The UK government has recently launched the Fit for Work service. Among other things, the scheme is designed to help employees return to or stay in work after illness. What are the implications for employers?
What is the new Fit for Work service?
It is the government’s response to a detailed independent review carried out in 2011, which looked at the impact of sickness absence on UK employers and what could be done to improve the number of lost working days sustained by businesses. The aim is to provide a government-funded occupational health assessment and advice service to employers, designed to help employees return to or stay in work after an illness. A clear objective is early intervention, given the evidence that the longer an employee is signed off work, a successful return to work becomes less likely.
How will referrals take place to the new service?
The intention is that it will primarily be GPs that will refer employees to Fit for Work, although the government has proposed that employers will also be able to refer employees if, after four weeks absence, they have not yet been referred by their GP.
The system is voluntary and it will be down to the discretion of the individual GP whether they consider a referral would be beneficial for the employee or not. In a recent pre-launch government study, GPs said they would be less likely to refer employees who had a clear recovery path and were more likely to return to work under their own steam.
Who will deliver the new service?
In Scotland, the service is called Fit for Work Scotland and will be delivered by the Scottish Government. In England and Wales, a private contractor, Health Management Limited, has been appointed by the government to deliver the service. Both have now launched websites which can be found at fitforworkscotland.scot and fitforwork.org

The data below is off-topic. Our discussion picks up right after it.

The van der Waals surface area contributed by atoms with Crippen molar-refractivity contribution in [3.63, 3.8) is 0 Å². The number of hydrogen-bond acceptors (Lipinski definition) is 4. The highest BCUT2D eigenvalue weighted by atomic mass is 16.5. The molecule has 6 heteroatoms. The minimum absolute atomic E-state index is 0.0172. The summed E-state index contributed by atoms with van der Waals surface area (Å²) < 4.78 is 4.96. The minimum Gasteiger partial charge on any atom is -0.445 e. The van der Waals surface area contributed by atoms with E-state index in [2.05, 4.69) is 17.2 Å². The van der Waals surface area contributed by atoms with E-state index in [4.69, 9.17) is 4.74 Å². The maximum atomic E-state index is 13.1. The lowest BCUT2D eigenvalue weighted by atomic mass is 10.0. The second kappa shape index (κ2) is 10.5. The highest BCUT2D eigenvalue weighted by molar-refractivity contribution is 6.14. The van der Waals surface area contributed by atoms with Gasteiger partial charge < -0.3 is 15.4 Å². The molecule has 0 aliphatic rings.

What can employers expect from Fit for Work?
After an employee has been referred, he or she will be assessed by a Fit for Work occupational health professional, who will consider the obstacles to a successful return to work, which will be followed by a Return to Work Plan, tailored to the employee’s needs.
On the launch website, there is a suggestion that this may replace the need for a Fit Note. In addition, there is a range of guidance and a telephone and online advice service available for employers looking for information on health at work and sickness absence issues.
What if we currently have our own occupational health advisers?
Where there is existing occupational health coverage, it may be that a referral would not add much value, although the government envisages Fit for Work operating alongside existing providers. Potential issues may of course arise where Fit for Work produces recommendations which conflict with existing advice obtained from the employer’s occupational health advisers.
When does the new service go live?
The advice service is currently up and running and the government plan is for the referral service to be rolled out on a phased basis over the next few months.